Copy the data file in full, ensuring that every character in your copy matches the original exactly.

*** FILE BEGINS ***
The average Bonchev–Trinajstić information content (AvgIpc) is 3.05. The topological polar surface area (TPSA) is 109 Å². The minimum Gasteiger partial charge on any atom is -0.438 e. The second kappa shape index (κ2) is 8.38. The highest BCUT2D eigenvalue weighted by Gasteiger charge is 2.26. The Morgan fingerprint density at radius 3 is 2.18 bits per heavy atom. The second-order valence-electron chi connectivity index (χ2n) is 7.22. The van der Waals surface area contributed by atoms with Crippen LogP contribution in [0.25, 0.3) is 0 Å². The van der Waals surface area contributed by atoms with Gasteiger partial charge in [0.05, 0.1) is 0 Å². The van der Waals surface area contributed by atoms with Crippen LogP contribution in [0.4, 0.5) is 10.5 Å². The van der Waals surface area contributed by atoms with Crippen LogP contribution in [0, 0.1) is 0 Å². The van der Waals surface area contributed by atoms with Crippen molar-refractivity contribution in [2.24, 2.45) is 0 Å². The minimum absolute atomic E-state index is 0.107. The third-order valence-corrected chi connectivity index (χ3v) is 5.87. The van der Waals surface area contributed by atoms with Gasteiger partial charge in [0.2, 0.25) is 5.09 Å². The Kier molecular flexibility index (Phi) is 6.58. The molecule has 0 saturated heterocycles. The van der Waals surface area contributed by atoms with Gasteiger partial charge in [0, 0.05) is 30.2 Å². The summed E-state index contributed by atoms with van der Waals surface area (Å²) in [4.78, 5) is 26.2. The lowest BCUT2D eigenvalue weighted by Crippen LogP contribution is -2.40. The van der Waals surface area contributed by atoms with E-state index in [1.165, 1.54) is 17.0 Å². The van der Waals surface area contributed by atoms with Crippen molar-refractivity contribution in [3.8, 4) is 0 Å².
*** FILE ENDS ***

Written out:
The average Bonchev–Trinajstić information content (AvgIpc) is 3.05. The topological polar surface area (TPSA) is 109 Å². The minimum Gasteiger partial charge on any atom is -0.438 e. The second kappa shape index (κ2) is 8.38. The highest BCUT2D eigenvalue weighted by Gasteiger charge is 2.26. The Morgan fingerprint density at radius 3 is 2.18 bits per heavy atom. The second-order valence-electron chi connectivity index (χ2n) is 7.22. The van der Waals surface area contributed by atoms with Crippen LogP contribution in [0.25, 0.3) is 0 Å². The van der Waals surface area contributed by atoms with Gasteiger partial charge in [0.05, 0.1) is 0 Å². The van der Waals surface area contributed by atoms with Crippen LogP contribution in [0.4, 0.5) is 10.5 Å². The van der Waals surface area contributed by atoms with Crippen LogP contribution in [0, 0.1) is 0 Å². The van der Waals surface area contributed by atoms with Crippen molar-refractivity contribution in [2.24, 2.45) is 0 Å². The minimum absolute atomic E-state index is 0.107. The third-order valence-corrected chi connectivity index (χ3v) is 5.87. The van der Waals surface area contributed by atoms with Gasteiger partial charge in [0.2, 0.25) is 5.09 Å². The Kier molecular flexibility index (Phi) is 6.58. The molecule has 0 saturated heterocycles. The van der Waals surface area contributed by atoms with Gasteiger partial charge in [0, 0.05) is 30.2 Å². The summed E-state index contributed by atoms with van der Waals surface area (Å²) in [4.78, 5) is 26.2. The lowest BCUT2D eigenvalue weighted by Crippen LogP contribution is -2.40. The van der Waals surface area contributed by atoms with E-state index in [1.165, 1.54) is 17.0 Å². The van der Waals surface area contributed by atoms with Crippen molar-refractivity contribution in [3.8, 4) is 0 Å².